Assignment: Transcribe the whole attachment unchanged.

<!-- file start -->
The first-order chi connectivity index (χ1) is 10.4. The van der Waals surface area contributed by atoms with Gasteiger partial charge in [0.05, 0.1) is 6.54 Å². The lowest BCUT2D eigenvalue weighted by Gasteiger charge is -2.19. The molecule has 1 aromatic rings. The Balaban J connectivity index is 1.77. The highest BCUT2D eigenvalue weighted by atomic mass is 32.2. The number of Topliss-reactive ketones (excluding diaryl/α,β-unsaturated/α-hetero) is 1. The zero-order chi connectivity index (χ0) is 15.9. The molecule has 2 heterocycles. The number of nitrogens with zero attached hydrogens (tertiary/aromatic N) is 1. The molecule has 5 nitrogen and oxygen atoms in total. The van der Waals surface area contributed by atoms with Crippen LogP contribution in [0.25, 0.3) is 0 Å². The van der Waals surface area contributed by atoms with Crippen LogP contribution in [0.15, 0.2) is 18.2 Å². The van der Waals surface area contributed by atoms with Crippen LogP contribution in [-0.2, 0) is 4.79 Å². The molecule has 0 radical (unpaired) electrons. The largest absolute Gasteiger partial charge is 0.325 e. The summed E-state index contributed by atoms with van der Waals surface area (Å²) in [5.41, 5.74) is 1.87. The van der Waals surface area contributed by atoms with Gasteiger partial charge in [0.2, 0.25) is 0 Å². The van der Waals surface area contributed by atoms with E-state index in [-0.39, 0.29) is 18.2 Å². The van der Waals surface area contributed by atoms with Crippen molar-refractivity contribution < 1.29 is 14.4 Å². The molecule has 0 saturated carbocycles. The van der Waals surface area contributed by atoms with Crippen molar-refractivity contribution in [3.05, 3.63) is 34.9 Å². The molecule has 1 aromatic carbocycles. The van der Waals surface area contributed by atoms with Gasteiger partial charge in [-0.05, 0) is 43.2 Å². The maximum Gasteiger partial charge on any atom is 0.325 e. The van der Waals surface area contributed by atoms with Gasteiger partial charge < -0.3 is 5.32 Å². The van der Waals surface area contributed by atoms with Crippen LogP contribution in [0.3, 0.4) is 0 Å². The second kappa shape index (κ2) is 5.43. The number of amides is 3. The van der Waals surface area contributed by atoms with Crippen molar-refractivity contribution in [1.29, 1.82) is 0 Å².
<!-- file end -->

The first-order chi connectivity index (χ1) is 10.4. The van der Waals surface area contributed by atoms with Gasteiger partial charge in [0.05, 0.1) is 6.54 Å². The lowest BCUT2D eigenvalue weighted by Gasteiger charge is -2.19. The molecule has 1 aromatic rings. The Balaban J connectivity index is 1.77. The highest BCUT2D eigenvalue weighted by atomic mass is 32.2. The number of Topliss-reactive ketones (excluding diaryl/α,β-unsaturated/α-hetero) is 1. The zero-order chi connectivity index (χ0) is 15.9. The molecule has 2 heterocycles. The number of nitrogens with zero attached hydrogens (tertiary/aromatic N) is 1. The molecule has 5 nitrogen and oxygen atoms in total. The van der Waals surface area contributed by atoms with Crippen LogP contribution in [0.25, 0.3) is 0 Å². The van der Waals surface area contributed by atoms with Crippen LogP contribution in [0.15, 0.2) is 18.2 Å². The van der Waals surface area contributed by atoms with Crippen LogP contribution in [-0.2, 0) is 4.79 Å². The molecule has 0 radical (unpaired) electrons. The largest absolute Gasteiger partial charge is 0.325 e. The summed E-state index contributed by atoms with van der Waals surface area (Å²) in [5.41, 5.74) is 1.87. The van der Waals surface area contributed by atoms with Gasteiger partial charge in [0.2, 0.25) is 0 Å². The van der Waals surface area contributed by atoms with E-state index in [-0.39, 0.29) is 18.2 Å². The van der Waals surface area contributed by atoms with Crippen molar-refractivity contribution < 1.29 is 14.4 Å². The molecule has 0 saturated carbocycles. The van der Waals surface area contributed by atoms with Crippen molar-refractivity contribution in [3.05, 3.63) is 34.9 Å². The molecule has 1 aromatic carbocycles. The van der Waals surface area contributed by atoms with Gasteiger partial charge in [-0.05, 0) is 43.2 Å². The maximum Gasteiger partial charge on any atom is 0.325 e. The van der Waals surface area contributed by atoms with Gasteiger partial charge < -0.3 is 5.32 Å². The van der Waals surface area contributed by atoms with Crippen LogP contribution in [0.3, 0.4) is 0 Å². The second kappa shape index (κ2) is 5.43. The number of amides is 3. The van der Waals surface area contributed by atoms with Crippen molar-refractivity contribution in [1.29, 1.82) is 0 Å².